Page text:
Arizona Republican Legislators Respond to State of the State Address, Say Political Games Will Not Sidetrack Them

Following the State of the State address from Arizona Gov. Katie Hobbs (D), Majority Leaders State Representative Leo Biasiucci (R-Lake Havasu) and State Senator Sonny Borrelli (R-Lake Havasu) released a video responding to the speech.

“You heard from Governor Hobbs; she does not want a policy discussion but a hasty action for political points. Our founding fathers set up the legislative process that works,” said Borrelli. “We will not be sidetracked or bullied for political games. It [the legislative process] is divinely inspired by our founding fathers. We will stick to the mission.”

Biasiucci said the legislature’s ultimate goal would be to better the state for its citizens and work with elected officials to get that done. However, he also said they would not work as rubber stamps for reckless spending or budgets that don’t put citizens first.

Hobbs’s roughly 40-minute speech came the same day the State Senate and House opened for the 56th Legislative Session. As a Democrat governor working with a majority Republican legislature, Hobbs acknowledged that they will not always see eye to eye but asked for cooperation in addressing the “issues that matter most to the people of this state.” However, Hobbs said she would have little patience for anyone peddling “conspiracy theories, pushing agendas for special interests, attacking the rights of your fellow Arizonans, or seeking to further undermine our democracy.”

Moving into her policy plans, one of the first topics Hobbs discussed was education. She said the “archaic” aggregate expenditure limit (AEL) in Arizona’s Constitution must be addressed soon. The AEL was passed by Arizona voters in 1980 and limits how much a public school can spend in a school year. While there was a demand for holding a special session to address the AEL while former Gov. Doug Ducey (R) was still in office, the session never came to fruition. Hobbs stated that if the cap is not lifted by March 1st, public schools must make significant budget cuts.

Biasiucci stated the legislature favors addressing the cap and would ensure schools do not lose money allocated for them in the Fiscal Year 2023 state budget. However, he emphasized that the legislature would not rush this process.

Moreover, Hobbs also blasted the universal Empowerment Scholarship Account (ESA) expansion passed by the legislature last year, stating it would “bankrupt the state.” However, Biasiucci made it clear that retaining school choice will remain a priority.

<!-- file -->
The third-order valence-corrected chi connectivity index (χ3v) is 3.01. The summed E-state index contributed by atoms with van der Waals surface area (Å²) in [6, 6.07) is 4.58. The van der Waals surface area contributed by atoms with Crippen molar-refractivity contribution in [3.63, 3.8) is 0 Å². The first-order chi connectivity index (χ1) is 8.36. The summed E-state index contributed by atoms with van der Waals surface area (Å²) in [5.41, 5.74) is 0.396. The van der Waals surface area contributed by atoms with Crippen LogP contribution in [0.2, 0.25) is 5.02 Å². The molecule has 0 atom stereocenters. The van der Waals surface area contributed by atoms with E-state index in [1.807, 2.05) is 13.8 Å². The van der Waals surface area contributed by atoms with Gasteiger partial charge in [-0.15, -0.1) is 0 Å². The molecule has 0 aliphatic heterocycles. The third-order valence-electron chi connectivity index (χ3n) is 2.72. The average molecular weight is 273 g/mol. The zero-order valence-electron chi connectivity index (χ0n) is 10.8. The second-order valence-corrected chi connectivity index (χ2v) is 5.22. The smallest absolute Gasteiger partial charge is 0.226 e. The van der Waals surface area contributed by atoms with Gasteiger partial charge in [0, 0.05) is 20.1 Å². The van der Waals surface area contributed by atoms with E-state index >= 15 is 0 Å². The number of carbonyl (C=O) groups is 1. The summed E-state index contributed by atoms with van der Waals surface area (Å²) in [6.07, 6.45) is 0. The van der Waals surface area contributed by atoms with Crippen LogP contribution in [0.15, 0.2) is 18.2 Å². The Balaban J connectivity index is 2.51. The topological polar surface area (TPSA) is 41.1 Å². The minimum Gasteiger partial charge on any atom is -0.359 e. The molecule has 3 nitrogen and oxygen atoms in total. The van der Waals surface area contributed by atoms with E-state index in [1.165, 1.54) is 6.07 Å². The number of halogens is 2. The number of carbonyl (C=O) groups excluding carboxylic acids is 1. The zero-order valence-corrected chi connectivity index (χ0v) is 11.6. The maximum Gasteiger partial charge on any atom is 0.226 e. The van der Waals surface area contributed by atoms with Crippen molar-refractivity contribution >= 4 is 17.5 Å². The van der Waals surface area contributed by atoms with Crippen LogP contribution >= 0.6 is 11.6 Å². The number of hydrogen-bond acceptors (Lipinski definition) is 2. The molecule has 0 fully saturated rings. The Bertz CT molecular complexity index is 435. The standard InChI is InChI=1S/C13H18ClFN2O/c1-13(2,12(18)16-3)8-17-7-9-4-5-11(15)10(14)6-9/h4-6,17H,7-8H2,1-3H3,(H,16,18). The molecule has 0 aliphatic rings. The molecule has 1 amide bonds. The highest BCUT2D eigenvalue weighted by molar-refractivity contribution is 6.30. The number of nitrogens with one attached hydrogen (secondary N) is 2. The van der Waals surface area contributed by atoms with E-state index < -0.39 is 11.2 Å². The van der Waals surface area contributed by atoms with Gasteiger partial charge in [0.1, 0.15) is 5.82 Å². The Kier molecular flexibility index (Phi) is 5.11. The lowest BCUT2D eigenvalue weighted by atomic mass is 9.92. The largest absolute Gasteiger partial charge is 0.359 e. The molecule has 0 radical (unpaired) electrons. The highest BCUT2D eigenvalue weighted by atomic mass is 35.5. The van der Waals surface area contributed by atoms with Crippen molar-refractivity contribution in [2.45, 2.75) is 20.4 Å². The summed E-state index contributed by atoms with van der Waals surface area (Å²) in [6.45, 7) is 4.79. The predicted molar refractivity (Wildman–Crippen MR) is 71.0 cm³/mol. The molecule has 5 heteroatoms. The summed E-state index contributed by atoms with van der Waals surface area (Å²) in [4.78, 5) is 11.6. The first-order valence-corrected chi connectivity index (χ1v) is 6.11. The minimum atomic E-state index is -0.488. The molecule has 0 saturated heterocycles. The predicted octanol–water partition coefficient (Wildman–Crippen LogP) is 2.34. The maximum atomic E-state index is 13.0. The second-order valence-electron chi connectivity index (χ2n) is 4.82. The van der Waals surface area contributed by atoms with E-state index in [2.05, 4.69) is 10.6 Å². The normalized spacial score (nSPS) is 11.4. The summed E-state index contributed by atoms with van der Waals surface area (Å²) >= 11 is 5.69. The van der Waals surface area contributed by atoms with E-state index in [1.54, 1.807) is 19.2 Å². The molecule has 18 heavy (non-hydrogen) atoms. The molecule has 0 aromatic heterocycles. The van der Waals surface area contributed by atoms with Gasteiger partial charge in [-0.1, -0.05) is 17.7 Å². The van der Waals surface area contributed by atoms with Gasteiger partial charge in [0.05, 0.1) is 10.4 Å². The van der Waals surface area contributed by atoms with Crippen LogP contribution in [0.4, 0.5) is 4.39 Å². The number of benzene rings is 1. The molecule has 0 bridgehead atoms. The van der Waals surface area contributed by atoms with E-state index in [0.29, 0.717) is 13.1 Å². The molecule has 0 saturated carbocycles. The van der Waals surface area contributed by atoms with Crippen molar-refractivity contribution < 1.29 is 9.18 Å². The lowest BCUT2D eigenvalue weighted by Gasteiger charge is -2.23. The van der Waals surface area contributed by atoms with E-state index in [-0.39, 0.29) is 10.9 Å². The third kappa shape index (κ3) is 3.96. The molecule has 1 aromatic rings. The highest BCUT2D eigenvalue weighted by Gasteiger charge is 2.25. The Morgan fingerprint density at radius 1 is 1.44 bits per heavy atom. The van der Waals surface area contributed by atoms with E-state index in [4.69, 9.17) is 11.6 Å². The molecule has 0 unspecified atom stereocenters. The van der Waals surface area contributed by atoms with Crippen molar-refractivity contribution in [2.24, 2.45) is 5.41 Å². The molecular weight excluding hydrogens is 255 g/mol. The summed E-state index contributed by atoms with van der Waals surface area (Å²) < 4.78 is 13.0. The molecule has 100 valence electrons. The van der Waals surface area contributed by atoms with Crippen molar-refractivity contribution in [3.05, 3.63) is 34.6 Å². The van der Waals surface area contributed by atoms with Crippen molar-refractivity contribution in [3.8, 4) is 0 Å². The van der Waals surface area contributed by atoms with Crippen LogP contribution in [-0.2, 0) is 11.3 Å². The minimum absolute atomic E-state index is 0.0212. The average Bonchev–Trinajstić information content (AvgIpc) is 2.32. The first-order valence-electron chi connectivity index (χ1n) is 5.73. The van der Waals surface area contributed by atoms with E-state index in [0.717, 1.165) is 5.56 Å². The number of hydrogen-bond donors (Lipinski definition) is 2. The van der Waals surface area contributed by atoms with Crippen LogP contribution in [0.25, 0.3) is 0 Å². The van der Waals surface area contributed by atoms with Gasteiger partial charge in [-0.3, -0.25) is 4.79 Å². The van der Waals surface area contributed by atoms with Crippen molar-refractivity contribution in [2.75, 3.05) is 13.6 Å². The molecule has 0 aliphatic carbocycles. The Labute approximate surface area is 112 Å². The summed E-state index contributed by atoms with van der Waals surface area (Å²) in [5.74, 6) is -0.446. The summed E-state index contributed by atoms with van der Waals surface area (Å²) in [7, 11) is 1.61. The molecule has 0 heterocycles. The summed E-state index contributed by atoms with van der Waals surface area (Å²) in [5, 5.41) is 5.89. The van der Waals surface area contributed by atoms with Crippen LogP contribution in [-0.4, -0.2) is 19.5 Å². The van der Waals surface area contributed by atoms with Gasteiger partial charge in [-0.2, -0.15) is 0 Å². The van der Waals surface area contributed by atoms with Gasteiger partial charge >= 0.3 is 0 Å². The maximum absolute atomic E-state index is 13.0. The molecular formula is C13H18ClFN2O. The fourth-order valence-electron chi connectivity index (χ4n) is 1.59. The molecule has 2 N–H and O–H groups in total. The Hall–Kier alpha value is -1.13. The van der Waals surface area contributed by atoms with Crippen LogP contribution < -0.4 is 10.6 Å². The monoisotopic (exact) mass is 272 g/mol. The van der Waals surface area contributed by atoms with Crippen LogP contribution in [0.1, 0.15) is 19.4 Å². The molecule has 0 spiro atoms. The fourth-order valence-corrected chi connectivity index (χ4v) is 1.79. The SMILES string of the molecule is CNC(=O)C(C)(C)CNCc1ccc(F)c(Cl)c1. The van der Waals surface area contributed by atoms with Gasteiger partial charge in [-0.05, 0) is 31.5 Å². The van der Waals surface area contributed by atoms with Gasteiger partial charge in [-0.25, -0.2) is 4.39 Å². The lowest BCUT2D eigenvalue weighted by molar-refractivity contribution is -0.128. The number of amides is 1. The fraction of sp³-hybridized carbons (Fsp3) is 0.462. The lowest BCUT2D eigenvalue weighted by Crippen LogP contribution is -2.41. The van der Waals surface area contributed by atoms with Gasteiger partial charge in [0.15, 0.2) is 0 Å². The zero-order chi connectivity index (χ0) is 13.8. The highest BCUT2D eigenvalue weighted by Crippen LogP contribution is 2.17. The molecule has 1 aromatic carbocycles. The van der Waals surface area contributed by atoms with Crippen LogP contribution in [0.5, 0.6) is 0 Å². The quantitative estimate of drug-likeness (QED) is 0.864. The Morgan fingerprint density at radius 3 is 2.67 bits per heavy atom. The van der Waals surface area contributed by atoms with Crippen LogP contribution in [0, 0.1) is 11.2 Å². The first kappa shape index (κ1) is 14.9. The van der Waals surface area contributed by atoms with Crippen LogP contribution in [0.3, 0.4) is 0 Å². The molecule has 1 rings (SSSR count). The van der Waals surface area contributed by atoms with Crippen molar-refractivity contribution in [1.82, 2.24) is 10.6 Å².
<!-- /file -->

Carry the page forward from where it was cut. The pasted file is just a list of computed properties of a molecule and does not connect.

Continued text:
“We also think it’s only right that Arizona students have the same choice that Governor Hobbs had attending a private school, which she credits for helping her build a better life,” Biasiucci said.

Additionally, Hobbs spoke on Arizona’s financial future, praising the state’s current robust job market and potential for future growth. She stated her administration would support a $150 million investment into the Housing Trust Fund and lower costs for Arizonans by removing the sales tax from diapers and feminine hygiene products.

However, the legislators said this proposal does not go far enough to help all Arizonans.

“A narrow proposal to cut sales tax on diapers and hygiene items alone will not solve the historic inflation families are dealing with today,” Biasiucci said. “That’s why we’re proposing to reduce costs for citizens by eliminating the food tax and rental tax. You should not have to struggle to pay for the most basic items.”

Before ending the address, Hobbs covered important issues such as water, energy, abortion, and the border.

– – –

Neil Jones is a reporter for The Arizona Sun Times and The Star News Network. Follow Neil on Twitter. Email tips to [email protected].
Photo “Leo Biasiucci and Sonny Borrelli” by AZSenateRepublicans.


Related posts

One Thought to “Arizona Republican Legislators Respond to State of the State Address, Say Political Games Will Not Sidetrack Them”

  1. […] far, the only issue some GOP legislators and Hobbs have appeared to agree upon is lifting the aggregate expenditure limit, which meant schools avoided making […]